The decision by Attorney General Ellen Rosenblum makes Oregon the
third state in the past month to cease defense in federal court of
gay marriage bans, after Nevada and Virginia, as activists fight for
legalization across the United States.
"The law in this area is developing, and it is now clear that there
is no rational basis for Oregon to refuse to honor the commitments
made by same-sex couples in the same way it honors the commitments
of opposite-sex couples," Rosenblum, a Democrat, said in announcing
But the move will not result in immediate legalization of gay
marriage in the Democratic-dominated state, where a 2004
voter-approved amendment to the state constitution banned same-sex
In all, 17 states and the District of Columbia recognize gay
marriage in a trend that has gained momentum since the U.S. Supreme
Court ruled in June that legally married same-sex couples nationwide
are eligible for federal benefits. The court struck down part of the
1996 federal Defense of Marriage Act.
Since mid-December, federal judges have ruled prohibitions on
same-sex marriage unconstitutional in Oklahoma, Utah and Virginia,
although the decisions have been stayed pending appeal.
The New Mexico Supreme Court has also ruled gay marriage legal in
that state, while in Colorado, nine couples filed suit in federal
court on Wednesday to overturn that state's gay marriage ban.
While Oregon law bans same-sex marriages in the state, it does allow
domestic partnerships and since October has recognized the marriages
of same-sex couples wed elsewhere.
Oregon gay marriage backers had planned to put a repeal of the state
ban before voters in November, but said they will hold the 160,000
signatures they have gathered pending the outcome of the court case.
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"Now that we have done the hard work of assuring a place on the
ballot and moving public opinion, we have the ability to wait for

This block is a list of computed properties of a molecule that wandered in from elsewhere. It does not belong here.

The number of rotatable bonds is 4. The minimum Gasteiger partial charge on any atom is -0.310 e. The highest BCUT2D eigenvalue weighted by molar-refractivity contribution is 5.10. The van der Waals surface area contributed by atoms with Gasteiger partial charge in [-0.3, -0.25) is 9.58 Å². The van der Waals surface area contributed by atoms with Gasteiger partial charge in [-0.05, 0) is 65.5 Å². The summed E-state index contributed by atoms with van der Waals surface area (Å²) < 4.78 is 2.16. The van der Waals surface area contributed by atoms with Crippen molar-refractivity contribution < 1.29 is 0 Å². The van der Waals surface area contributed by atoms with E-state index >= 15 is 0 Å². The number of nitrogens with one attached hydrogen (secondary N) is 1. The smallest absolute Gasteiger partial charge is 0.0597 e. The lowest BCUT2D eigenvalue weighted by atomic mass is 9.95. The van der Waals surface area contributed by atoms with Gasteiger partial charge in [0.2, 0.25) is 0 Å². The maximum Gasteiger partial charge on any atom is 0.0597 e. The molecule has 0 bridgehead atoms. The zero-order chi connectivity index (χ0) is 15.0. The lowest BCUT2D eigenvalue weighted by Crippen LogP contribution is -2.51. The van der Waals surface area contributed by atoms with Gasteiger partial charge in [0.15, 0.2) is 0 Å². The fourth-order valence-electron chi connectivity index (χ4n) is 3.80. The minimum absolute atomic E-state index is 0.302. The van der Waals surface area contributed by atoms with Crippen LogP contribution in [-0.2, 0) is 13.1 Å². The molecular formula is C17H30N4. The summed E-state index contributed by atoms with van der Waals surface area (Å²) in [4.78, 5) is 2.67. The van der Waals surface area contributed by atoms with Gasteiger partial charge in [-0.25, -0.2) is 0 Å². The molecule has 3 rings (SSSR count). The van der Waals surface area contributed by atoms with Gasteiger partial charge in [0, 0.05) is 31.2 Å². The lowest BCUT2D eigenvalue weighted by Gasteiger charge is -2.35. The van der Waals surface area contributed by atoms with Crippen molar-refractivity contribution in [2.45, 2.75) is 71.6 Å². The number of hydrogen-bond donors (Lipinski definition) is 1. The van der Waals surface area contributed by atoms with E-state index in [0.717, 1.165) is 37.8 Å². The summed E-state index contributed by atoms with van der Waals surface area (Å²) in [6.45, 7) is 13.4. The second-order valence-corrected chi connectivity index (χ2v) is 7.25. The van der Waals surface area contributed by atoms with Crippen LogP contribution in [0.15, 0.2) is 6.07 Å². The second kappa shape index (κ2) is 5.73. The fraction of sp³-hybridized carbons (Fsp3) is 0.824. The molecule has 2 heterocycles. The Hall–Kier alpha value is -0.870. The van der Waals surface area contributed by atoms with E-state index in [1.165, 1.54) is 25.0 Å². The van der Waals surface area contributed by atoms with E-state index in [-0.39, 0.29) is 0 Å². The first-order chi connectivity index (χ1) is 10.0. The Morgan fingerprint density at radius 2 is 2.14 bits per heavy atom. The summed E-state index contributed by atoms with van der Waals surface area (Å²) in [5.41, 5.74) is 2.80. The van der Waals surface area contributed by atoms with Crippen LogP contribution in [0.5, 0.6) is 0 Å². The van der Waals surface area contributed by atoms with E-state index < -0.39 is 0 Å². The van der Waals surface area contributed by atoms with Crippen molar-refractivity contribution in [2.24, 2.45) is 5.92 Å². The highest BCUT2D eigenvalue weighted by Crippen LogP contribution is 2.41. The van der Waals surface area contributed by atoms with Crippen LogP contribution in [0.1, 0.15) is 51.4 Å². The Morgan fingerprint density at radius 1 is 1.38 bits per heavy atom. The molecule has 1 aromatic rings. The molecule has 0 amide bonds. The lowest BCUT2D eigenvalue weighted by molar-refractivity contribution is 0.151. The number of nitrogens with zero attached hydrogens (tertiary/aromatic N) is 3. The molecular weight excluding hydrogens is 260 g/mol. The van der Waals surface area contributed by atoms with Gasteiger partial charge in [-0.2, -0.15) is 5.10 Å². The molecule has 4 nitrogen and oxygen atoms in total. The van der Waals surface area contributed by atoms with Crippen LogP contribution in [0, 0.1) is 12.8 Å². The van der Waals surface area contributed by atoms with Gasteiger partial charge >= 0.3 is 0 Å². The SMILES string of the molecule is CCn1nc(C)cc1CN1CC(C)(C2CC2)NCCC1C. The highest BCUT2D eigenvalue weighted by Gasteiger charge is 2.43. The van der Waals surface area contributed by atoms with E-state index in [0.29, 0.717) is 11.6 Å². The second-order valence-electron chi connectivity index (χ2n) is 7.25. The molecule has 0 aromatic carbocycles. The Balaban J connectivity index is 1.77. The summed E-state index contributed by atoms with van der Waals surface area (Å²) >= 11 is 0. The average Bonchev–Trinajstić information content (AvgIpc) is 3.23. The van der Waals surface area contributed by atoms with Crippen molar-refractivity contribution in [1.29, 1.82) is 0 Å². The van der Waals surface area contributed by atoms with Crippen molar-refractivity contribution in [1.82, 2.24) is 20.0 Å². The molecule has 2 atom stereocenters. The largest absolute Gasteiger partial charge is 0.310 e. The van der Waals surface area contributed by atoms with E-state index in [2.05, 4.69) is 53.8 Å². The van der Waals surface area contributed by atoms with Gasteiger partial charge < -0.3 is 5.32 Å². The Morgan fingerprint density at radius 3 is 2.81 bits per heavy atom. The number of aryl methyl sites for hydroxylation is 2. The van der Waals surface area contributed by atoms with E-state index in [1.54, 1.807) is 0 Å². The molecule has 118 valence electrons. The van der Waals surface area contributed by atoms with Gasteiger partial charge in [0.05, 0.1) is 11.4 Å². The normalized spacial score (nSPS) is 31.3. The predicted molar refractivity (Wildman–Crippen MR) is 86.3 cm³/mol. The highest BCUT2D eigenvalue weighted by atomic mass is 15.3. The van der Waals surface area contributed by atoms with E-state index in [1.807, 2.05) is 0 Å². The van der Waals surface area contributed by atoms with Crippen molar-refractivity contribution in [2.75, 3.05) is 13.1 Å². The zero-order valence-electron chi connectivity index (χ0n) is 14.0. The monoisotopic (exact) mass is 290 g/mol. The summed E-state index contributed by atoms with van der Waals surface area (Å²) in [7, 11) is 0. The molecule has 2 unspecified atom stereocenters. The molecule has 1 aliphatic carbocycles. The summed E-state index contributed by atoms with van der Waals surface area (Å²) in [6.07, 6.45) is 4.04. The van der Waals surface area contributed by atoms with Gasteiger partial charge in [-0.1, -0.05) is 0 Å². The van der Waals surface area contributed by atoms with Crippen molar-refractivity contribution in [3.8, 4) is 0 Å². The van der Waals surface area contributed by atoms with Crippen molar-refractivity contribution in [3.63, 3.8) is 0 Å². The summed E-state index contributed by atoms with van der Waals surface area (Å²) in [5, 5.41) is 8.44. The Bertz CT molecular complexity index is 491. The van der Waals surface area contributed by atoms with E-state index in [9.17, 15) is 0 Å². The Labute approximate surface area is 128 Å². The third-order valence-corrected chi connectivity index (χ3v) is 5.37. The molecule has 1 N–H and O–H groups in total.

the courts to do the right thing," Oregon United for Marriage
campaign manager Mike Marshall said in a statement.
Opponents of gay marriage said they were disappointed with the move,
with the president of the National Organization for Marriage saying
Rosenblum was "shamefully abandoning" her duty to defend an
amendment enacted by voters.
"She swore an oath of office that she would enforce all the laws,
not just those she personally agrees with," said Brian Brown, the
With so many challenges to state gay marriage bans gaining traction
in the lower courts, the U.S. Supreme Court may feel pressure to
settle the question of whether gay couples have a constitutional
right to wed, said Suzanne Goldberg, a Columbia Law School
Should the Supreme Court take up the issue again, it will face a
transformed political and legal terrain, Goldberg said.
"Whenever a case gets to the Supreme Court, the court will see a
nation in which gay couples are marrying in many states and where
some states no longer feel they can defend the exclusion of gay
couples from marriage," Goldberg said. "That is a very different
landscape from even a year ago."
(Reporting by Jonathan Kaminsky in Olympia, Washington;
Cynthia Johnston; editing by Amanda Kwan, Grant McCool and Andre Grenon)
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